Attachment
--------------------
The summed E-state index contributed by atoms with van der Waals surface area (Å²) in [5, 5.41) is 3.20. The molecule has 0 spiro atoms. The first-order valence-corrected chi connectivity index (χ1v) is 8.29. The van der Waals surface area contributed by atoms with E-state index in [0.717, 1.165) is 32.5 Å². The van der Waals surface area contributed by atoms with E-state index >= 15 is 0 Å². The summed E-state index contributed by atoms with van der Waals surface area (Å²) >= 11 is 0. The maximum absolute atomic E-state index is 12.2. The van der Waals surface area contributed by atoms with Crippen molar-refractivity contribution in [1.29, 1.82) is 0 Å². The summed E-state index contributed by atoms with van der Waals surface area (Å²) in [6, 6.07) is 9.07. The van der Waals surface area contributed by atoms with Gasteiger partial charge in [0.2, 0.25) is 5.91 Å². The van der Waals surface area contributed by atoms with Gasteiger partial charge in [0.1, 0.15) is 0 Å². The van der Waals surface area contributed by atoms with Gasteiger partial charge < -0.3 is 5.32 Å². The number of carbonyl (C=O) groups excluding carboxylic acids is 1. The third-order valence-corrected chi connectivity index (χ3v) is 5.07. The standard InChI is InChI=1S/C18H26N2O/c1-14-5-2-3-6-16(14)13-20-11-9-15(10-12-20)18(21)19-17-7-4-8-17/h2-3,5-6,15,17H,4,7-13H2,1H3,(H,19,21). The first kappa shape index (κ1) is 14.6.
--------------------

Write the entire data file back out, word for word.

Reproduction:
The summed E-state index contributed by atoms with van der Waals surface area (Å²) in [5, 5.41) is 3.20. The molecule has 0 spiro atoms. The first-order valence-corrected chi connectivity index (χ1v) is 8.29. The van der Waals surface area contributed by atoms with E-state index in [0.717, 1.165) is 32.5 Å². The van der Waals surface area contributed by atoms with E-state index >= 15 is 0 Å². The summed E-state index contributed by atoms with van der Waals surface area (Å²) >= 11 is 0. The maximum absolute atomic E-state index is 12.2. The van der Waals surface area contributed by atoms with Crippen molar-refractivity contribution in [1.29, 1.82) is 0 Å². The summed E-state index contributed by atoms with van der Waals surface area (Å²) in [6, 6.07) is 9.07. The van der Waals surface area contributed by atoms with Gasteiger partial charge in [0.2, 0.25) is 5.91 Å². The van der Waals surface area contributed by atoms with Gasteiger partial charge in [0.1, 0.15) is 0 Å². The van der Waals surface area contributed by atoms with Gasteiger partial charge < -0.3 is 5.32 Å². The number of carbonyl (C=O) groups excluding carboxylic acids is 1. The third-order valence-corrected chi connectivity index (χ3v) is 5.07. The standard InChI is InChI=1S/C18H26N2O/c1-14-5-2-3-6-16(14)13-20-11-9-15(10-12-20)18(21)19-17-7-4-8-17/h2-3,5-6,15,17H,4,7-13H2,1H3,(H,19,21). The first kappa shape index (κ1) is 14.6.